Gold is currently trading at US$1 651 after peaking at US$1 923 in September 2011, a drop of 14%. Silver likewise has lost 35% from its highs of US$48,70 registered in April. Platinum is at present trading at US$1 570, a price lower than that of gold whilst the nickel price at US$17 945 equates to a decline of 38% from the 2011 peak of US$29 050. What initially looked like the best home for investments is now a hot spot — if you do not get it right you will be burnt severely. Sentiment on gold in particular now seems bearish. What could have caused this blood bath and is the storm over?
Chief amongst the reasons for depressed gold prices is the fact that its demand as a hedging asset has declined as investors have reverted to the US dollar as a safe haven. Demand for gold firmed in 2008 when the US economy was tangled with the sub-prime mortgage crisis. In times of chaos and uncertainty investors traditionally opt for gold.
However, lately, the US economy appears to have turned the corner and this has seen investors preferring the dollar again to gold as a hedging asset. The dollar is strengthening on the back of positive economic reports from the US economy evidenced by unemployment levels improving to 8,2% in March 2012 from 9% in September 2011. Better company earnings together with some green shoots from the housing market have also cemented demand for the dollar. Positive outlook on US companies has also seen some investors switching into equities evidenced by the strong performance by US bourses in the first quarter. The Dow Jones put on 7% and the S&P 500 surged 12%.
Demand for physical gold also suffered from the hike in margins by the CME Group as this pushed away small speculators. The decision by the government of India to double duty on gold imports from 2% to 4% to manage the country’s current account deficit also contributed to the decline in physical demand for gold. India commands the largest demand for gold accounting for 23% of the world gold sales of 4 067 tonnes. Gold Exchange Traded Funds across the globe have also been reducing their holdings on the back of the subdued outlook.
The US dollar again is benefitting from the weakness of the Euro. Though Greece over the period managed to secure a bail-out loan of 130 billion Euros from the European Union and International Monetary Fund (IMF) which temporarily eased the region’s debt worries, evidence on the ground seems to suggest that a lot of challenges remain unresolved. The web appears to be spreading over the whole continent. Of late, yields on Spanish and Italian bonds have firmed, which is an indication that lenders are demanding a premium on any loans advanced to these countries.
Industrial linked commodities on the other hand are suffering from slumping growth in the Asian economies. Platinum and nickel are mainly used in industrial processes with 40% of production of the former absorbed by the car industry. Latest statistics indicate that the Chinese economy grew by 8,1% in the first quarter of 2012, down from 8,9% achieved in the fourth quarter of 2012. This is the slowest growth the economy has registered in two years and this is a result of reduced exports as demand from the European Union remains low.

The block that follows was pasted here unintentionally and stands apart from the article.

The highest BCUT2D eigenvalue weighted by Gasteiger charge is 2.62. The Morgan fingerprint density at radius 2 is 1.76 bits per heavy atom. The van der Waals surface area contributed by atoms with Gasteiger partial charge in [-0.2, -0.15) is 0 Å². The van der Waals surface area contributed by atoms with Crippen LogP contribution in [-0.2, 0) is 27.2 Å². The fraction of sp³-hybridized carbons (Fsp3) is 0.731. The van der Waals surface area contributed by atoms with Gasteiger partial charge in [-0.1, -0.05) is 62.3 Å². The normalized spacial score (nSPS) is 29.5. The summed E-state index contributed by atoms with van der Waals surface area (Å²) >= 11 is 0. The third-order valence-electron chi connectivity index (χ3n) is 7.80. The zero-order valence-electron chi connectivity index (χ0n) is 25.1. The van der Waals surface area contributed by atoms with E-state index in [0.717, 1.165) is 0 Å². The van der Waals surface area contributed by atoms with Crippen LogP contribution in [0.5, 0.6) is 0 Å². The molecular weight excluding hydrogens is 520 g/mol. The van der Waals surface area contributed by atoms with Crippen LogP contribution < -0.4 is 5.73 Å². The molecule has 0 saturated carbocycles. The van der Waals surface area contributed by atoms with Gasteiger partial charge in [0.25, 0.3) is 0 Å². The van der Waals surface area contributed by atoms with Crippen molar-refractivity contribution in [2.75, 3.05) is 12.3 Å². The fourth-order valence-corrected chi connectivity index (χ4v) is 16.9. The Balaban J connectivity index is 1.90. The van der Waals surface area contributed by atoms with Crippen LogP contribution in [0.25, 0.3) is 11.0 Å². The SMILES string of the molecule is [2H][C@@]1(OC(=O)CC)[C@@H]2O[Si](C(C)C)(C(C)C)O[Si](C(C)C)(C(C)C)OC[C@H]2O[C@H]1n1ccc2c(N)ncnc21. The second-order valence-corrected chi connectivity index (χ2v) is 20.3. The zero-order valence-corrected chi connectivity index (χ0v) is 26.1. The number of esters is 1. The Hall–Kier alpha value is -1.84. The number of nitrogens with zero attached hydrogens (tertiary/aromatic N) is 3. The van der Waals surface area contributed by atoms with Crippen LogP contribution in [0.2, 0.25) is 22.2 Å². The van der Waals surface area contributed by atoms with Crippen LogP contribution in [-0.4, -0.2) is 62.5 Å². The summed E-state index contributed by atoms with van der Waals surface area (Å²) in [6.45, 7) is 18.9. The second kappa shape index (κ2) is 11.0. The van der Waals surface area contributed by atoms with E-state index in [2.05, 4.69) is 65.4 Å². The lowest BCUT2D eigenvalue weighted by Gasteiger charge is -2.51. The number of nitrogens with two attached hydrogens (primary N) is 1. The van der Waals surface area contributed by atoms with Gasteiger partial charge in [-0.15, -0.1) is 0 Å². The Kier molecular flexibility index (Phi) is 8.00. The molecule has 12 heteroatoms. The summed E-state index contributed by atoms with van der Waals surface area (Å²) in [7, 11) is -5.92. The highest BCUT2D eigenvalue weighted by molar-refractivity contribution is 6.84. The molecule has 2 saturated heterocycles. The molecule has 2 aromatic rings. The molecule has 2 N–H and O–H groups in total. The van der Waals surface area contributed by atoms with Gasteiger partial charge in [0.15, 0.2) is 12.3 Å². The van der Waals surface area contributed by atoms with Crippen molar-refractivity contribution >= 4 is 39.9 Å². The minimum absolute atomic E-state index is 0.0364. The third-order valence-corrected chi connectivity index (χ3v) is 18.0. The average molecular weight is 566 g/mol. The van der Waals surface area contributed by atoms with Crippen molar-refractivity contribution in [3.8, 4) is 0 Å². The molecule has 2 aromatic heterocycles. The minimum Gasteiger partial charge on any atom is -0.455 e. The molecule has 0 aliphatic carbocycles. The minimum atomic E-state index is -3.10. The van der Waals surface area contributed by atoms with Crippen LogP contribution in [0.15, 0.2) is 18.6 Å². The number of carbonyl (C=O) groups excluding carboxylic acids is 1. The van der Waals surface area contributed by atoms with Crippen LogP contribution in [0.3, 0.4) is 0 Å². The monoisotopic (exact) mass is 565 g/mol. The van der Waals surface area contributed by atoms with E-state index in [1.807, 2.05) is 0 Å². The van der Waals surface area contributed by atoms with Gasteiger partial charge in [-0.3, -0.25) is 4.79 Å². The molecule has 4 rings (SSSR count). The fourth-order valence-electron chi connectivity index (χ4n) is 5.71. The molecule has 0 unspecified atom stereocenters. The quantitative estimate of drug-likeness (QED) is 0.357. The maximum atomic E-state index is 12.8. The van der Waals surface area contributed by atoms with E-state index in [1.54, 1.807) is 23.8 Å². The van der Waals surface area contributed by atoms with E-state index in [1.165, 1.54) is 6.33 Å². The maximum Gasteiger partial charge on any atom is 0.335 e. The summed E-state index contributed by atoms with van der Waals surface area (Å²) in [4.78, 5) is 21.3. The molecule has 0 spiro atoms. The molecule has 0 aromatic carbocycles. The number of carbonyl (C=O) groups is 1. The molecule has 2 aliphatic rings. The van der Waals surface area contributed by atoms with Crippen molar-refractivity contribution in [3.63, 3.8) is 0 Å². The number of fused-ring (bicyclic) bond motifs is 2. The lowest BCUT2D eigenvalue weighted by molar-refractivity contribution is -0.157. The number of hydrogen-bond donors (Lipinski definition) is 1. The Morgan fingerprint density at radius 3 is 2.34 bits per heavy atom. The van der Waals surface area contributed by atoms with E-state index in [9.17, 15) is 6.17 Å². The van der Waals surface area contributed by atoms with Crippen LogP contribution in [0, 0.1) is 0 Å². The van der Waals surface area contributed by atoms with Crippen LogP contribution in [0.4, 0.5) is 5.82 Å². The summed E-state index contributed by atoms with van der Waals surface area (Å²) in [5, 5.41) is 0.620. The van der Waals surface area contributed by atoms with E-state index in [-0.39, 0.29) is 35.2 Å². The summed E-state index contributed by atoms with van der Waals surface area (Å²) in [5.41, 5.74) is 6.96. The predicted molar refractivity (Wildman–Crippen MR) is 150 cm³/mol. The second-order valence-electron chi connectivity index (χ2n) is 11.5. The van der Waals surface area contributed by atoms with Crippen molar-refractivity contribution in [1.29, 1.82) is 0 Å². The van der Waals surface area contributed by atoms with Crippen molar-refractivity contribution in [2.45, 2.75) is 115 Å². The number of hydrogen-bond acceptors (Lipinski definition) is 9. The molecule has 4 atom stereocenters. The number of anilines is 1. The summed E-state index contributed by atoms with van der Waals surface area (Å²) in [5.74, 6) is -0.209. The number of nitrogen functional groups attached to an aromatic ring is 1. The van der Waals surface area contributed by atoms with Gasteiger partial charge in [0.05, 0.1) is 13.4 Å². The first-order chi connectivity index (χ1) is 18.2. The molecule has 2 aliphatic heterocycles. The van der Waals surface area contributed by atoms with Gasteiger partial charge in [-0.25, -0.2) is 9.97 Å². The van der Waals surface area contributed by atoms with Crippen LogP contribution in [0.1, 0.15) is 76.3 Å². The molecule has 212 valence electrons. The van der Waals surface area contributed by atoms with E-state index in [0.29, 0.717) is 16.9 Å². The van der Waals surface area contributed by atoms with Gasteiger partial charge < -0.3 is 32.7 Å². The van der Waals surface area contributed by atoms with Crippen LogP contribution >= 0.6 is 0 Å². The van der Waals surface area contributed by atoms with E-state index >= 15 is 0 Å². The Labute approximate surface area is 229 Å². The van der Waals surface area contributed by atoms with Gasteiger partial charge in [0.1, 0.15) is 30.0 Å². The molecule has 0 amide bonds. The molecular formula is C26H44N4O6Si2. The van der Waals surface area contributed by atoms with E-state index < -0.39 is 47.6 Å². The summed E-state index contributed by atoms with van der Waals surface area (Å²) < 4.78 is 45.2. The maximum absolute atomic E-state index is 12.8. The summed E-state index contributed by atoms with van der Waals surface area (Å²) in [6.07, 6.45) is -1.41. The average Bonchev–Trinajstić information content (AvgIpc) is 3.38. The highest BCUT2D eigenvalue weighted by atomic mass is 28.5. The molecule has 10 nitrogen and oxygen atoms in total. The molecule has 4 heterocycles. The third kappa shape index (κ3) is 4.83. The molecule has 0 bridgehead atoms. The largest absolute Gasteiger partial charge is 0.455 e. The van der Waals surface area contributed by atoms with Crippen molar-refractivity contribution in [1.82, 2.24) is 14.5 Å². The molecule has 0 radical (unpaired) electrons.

The outlook might appear not so bullish for those holding commodities, particularly precious metals. Gold is likely to remain weak, largely due to the positive correlation it has now developed with the Euro. The regional currency is expected to remain weak as countries like Spain and Italy still face difficulties. The European Central Bank might be forced to inject more cheap funds onto the market and this will give rise to fears of inflation and weigh negatively on the Euro.
Prospects of industrial linked commodities like copper, platinum and nickel to a greater extent rely on the fortunes of the Chinese economy which in turn hang on the improvement in product demand in the global economy. As things stand, the game changer looks likely to be the decision the Federal Reserve will take with regards to quantitative easing three (QE3). If the FED goes ahead with QE 3, then gold prices are likely to surge as injection of more money in the economy is likely to induce inflationary pressures.
We nonetheless see the dip in gold prices as a possible buying opportunity for investors able to take a long term view. Short term gold prices are likely to remain volatile. Continued loose monetary policies by their central banks have resulted in inflationary pressures in many countries.
Though inflation does not appear to be a pressing concern in the US currently, the situation might change if oil prices continue to rise. Rising oil prices will hurt economic recovery as they affect business and consumer spending. This might prompt the FED to go ahead with QE 3. Furthermore, the global financial system still remains fragile and the sovereign debt problems in the Euro zone are far from resolved. Any escalation of the European debt crisis or political risks resulting from the tensions in the Middle East could push gold higher.
Also worth noting is the fact that gold prices and demand have been going up in the past decade at a time global mine production has not increased much and likely to stay more or less stagnant in the coming years.